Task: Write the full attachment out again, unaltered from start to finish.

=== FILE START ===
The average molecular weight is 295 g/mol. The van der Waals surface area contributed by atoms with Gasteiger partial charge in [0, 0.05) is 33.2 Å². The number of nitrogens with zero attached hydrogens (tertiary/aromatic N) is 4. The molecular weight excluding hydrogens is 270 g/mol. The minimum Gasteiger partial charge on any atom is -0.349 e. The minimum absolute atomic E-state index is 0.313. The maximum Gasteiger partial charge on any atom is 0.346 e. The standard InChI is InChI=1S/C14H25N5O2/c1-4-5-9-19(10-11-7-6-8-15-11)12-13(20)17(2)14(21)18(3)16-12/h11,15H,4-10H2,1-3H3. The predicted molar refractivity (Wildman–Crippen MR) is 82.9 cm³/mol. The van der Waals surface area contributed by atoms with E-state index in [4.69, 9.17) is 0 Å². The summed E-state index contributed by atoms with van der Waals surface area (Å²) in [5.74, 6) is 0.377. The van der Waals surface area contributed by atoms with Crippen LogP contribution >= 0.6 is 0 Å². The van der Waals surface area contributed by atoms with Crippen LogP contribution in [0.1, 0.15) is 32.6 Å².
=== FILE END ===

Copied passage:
The average molecular weight is 295 g/mol. The van der Waals surface area contributed by atoms with Gasteiger partial charge in [0, 0.05) is 33.2 Å². The number of nitrogens with zero attached hydrogens (tertiary/aromatic N) is 4. The molecular weight excluding hydrogens is 270 g/mol. The minimum Gasteiger partial charge on any atom is -0.349 e. The minimum absolute atomic E-state index is 0.313. The maximum Gasteiger partial charge on any atom is 0.346 e. The standard InChI is InChI=1S/C14H25N5O2/c1-4-5-9-19(10-11-7-6-8-15-11)12-13(20)17(2)14(21)18(3)16-12/h11,15H,4-10H2,1-3H3. The predicted molar refractivity (Wildman–Crippen MR) is 82.9 cm³/mol. The van der Waals surface area contributed by atoms with E-state index in [4.69, 9.17) is 0 Å². The summed E-state index contributed by atoms with van der Waals surface area (Å²) in [5.74, 6) is 0.377. The van der Waals surface area contributed by atoms with Crippen LogP contribution >= 0.6 is 0 Å². The van der Waals surface area contributed by atoms with Crippen LogP contribution in [0.1, 0.15) is 32.6 Å².